The game is afoot

The game is afoot is a proverb that is hundreds of years old. We will examine the meaning of the proverb the game is afoot, where the expression came from, and some examples of its use in sentences.

The game is afoot means that something is beginning, something has started, or a challenge has begun. The game is afoot implies that the thing that has begun or started is exciting and interesting. The phrase the game is afoot is derived from King Henry IV Part I, written by William Shakespeare in 1597: “Before the game is afoot, thou still let’st slip.” The proverb the game is afoot was popularized by Sir Arthur Conan Doyle in his series of books and stories about the exploits of Sherlock Holmes, published at the turn of the twentieth century.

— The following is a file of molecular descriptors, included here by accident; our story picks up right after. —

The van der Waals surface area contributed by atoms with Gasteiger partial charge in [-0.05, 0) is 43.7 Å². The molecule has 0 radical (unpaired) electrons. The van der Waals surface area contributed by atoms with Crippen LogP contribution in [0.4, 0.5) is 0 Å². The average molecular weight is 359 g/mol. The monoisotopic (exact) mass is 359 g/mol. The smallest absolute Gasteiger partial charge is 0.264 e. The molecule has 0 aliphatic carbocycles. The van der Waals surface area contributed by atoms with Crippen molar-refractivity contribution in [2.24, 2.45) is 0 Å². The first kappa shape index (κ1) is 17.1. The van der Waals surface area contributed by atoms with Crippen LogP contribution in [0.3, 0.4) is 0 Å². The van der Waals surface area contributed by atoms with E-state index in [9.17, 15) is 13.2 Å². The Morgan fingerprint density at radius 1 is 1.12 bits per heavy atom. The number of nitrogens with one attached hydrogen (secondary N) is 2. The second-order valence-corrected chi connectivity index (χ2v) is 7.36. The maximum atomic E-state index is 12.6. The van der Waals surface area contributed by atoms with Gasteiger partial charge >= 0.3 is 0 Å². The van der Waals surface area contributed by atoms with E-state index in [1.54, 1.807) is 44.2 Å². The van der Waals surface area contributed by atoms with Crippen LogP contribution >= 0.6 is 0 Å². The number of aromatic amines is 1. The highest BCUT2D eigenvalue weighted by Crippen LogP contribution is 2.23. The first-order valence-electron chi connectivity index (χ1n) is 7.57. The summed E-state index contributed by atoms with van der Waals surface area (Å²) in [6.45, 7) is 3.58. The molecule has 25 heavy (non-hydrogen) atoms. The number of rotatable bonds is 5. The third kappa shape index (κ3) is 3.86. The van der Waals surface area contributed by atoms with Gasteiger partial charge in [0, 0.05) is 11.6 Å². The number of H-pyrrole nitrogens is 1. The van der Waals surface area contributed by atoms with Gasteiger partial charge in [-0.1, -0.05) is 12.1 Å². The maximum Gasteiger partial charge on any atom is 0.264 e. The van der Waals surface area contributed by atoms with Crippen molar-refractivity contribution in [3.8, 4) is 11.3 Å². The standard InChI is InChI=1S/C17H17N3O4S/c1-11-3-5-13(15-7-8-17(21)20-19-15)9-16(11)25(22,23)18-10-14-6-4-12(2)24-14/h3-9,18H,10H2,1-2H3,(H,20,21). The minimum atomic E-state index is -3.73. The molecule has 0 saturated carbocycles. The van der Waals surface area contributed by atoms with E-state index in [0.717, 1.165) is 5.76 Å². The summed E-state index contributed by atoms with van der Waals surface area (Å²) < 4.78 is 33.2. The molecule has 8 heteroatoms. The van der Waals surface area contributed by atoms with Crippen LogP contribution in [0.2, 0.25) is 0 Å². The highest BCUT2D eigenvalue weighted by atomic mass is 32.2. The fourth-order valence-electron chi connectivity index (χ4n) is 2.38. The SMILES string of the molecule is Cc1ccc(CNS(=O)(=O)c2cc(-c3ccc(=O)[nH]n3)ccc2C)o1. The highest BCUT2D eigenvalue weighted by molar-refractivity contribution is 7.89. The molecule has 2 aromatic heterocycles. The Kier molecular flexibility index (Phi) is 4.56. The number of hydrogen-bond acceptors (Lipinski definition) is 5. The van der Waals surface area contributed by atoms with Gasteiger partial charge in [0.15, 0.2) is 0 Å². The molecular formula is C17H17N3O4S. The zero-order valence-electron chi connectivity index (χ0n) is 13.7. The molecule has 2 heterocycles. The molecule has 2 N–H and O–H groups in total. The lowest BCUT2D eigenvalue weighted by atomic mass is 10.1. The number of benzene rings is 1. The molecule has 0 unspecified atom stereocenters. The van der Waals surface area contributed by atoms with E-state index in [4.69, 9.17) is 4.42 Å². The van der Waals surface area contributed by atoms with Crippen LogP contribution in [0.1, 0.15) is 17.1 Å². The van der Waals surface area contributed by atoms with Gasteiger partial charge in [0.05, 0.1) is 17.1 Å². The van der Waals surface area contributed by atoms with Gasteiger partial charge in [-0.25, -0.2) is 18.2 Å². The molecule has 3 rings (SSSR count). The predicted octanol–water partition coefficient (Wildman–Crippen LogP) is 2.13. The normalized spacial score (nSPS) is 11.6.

Set in the ominous Boddy Manor, the guests are summoned to a mysterious dinner party and the game is afoot. (Chico Enterprise-Record)

Millie Bobby Brown plays Sherlock’s sister and the game is afoot once more – with a twist (Times Picayune)

THE game is afoot to find a new home for Sherlock Holmes in Portsmouth after a Stephen Fry-backed plan has foundered. (Portsmouth News)

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